My son is a train. I know how it happened. I know when it happened. I know who did it to him. But none of that changes the fact that my son is a train. More than a year ago, his grandparents – Nancy’s parents – took our sweet, blond-haired, blue-eyed baby human boy to the Strasberg Railroad in Lancaster County, PA. They left him ride in a car coupled up to an old black steam engine called Old Ninety. They took him in the Thomas the Train Gift Shop and got him a present. Then they took him home to their place, and thought it had been a nice day. A cute, once in a lifetime (or every few years) experience for a small boy. They thought nothing more of it. They couldn’t have been more wrong.

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John Adams and Pop Pop posing with beloved Old 90 at Strasberg Railroad

It’s been going on two years now, and my son is a train. He “woo woos” and “chugga chuggas” around the house. He couples up with his parents and grandparents with a resounding “da-doom!” He watches (for hours) videos of trains – steamies and diesels – on the Nabi, or kids iPad, that his grandparents got for him whenever we go in the car. We have at least six motorized Thomas and Friends engines and their respective coal cars that zip under our sofa in fear and despair. He has at least thirty Steam Team “minis” that he plays with religiously and knows all, ALL, their names! Not a day goes by that Thomas isn’t on our TV, learning how to be “really useful” and getting smacked around by railroad owner-manager and iron-fisted mob boss Sir Topham Hat. Occasionally, it’s Chuggington or Dino-Trains, but most days, hours, minutes. It’s THOMAS!!! Making tracks to new destinations.

Mr. Perkins, the live-action engine driver that serves as a comic relief pitcher between Thomas episodes, feels like an old family friend that comes over for a visit, but never leaves. He’s constantly on the phone with Sir Topham Hatt, (and always shocked by this) sweeps up the Engine Driver’s Common Room, washes dishes, can’t get a vacation, works on his days off (Thanks, Boss Hatt) and makes cakes that look like Thomas the Train. John Adams’s Nanny has already bought the cake pan and, rest assured, next week when our son-turned-train turns three on Sept. 11, he will do so with a Thomas shaped cake as well as Thomas cupcakes. John Adams decided this mind you, and Nanny willingly complied.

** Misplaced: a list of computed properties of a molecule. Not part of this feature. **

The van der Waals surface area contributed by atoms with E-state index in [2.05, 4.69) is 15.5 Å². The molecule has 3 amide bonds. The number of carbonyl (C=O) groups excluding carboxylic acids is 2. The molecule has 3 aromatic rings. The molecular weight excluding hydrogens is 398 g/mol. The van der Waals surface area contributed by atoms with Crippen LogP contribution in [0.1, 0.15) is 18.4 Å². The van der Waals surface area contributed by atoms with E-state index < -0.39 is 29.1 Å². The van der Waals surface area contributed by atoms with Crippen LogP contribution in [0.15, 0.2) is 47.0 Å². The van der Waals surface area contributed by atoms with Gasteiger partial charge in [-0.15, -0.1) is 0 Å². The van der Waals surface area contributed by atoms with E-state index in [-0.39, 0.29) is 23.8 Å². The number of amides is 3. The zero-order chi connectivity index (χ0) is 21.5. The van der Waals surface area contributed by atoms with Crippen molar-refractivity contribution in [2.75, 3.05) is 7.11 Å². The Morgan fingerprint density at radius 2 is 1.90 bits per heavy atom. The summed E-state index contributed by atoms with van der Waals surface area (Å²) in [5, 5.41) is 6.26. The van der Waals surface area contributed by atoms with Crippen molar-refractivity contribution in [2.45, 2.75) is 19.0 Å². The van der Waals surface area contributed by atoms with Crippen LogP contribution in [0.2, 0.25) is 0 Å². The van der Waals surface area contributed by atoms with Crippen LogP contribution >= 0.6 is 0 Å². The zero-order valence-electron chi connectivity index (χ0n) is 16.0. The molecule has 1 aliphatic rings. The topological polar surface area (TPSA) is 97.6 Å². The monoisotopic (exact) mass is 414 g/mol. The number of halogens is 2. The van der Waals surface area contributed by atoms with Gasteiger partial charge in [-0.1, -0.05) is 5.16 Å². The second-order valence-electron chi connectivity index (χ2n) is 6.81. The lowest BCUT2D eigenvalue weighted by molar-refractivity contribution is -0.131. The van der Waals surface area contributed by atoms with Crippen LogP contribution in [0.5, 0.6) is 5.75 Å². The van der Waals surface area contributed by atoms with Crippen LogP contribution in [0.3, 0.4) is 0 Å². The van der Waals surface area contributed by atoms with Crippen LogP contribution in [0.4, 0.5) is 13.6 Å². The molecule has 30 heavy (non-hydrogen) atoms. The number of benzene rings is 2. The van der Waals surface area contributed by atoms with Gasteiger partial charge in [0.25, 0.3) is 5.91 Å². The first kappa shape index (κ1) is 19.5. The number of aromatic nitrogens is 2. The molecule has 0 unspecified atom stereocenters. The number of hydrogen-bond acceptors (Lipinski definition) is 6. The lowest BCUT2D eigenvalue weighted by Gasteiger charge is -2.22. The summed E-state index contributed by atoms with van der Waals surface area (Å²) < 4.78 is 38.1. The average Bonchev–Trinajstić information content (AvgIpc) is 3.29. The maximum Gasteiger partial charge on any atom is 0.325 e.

We sleep in Thomas jammies, we wear Thomas shirts, we pee in Thomas pull-ups, we eat from Thomas plates. I am reminded of my own stint with Under-roos, but I was more culturally diverse, you see. I ranged from Spider-Man to Yoda  proudly and without irony. I could wear a Superman sleep shirt with Batman underwear and not feel conflicted. Not so my son. And as for Strasberg, well, he’s there again today for his umpteenth time. We have all lost count. He has been to “Day Out with Thomas” there three times! He visits Old Ninety like an old friend. He watches eagerly as the trains couple up. He names the parts – boiler, cow catcher, funnel – with ease. His grandparents lament that they didn’t purchase a season pass. The people that work at Strasberg recognize him and call him by name, like Norm from Cheers. That’s how frequently he is there. He fancies himself to be Sir Topham Hat, and at two years old no one can tell him different. He is the boss of the place.

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Astride Thomas at Strasberg Railroad

All kidding aside, my son, not quite three, has a tremendous imagination. He talks in first person both to and as his trains. He has voices for each one of them, and holds real if simple conversations. We hear him in his bed rallying the team before slumber, and sometimes stifle the heartiest of laughs while eavesdropping. Nancy and I have voices that we must do when we are his trains – Old 90 is a wise Southern-drawled streamie from Strasburg, Charlie of Thomas fame must laugh before each sentence, Gordon sounds a bit like pompous Stan Smith from American Dad – and the list goes on. As the child of actor parents he has picked up our gift of voices and when he does his trains they often have distinct dialects of their own from out of his head. The whole thing is as wonderful as it is exhausting. Sit on a hard wood floor for hours at a time, trying to second guess the hyper-imaginative needs of a two-year old and you’ll see what I mean.

Next Sunday my little steamie will turn three. I couldn’t be prouder of him. He is handsome and headstrong; intelligent and healthy. He has gifted me with his love for almost three years, and with that gift have come the additional presents of play and imagination.  I didn’t play much in the years prior to his arrival. And I pretty much saved my imagination for onstage, where I liked to be paid for its usage. My little man has changed all that, at least for the time being. And I’ve laughed and loved a lot more as a result.

Yes, my son is a train. Nancy gave birth to a 7 pound steamie that day, complete with coal car, and pink tiny, shiny caboose.  Maybe someday, like Pinocchio, he’ll have aspirations of turning into a Real Boy. But I don’t see that day coming anytime soon. So if you happen to see my son next week for his birthday, make sure to give him a hearty Happy Birthday Woo Woo from you. And as for me, I’ll probably be hovering somewhere near the edge of the tracks trying to make myself “Really Useful.”

Oh, the indignity!!!

Jason

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John Adams with his idol, Sir Topham Hat, at Day Out with Thomas at Strasberg Railroad.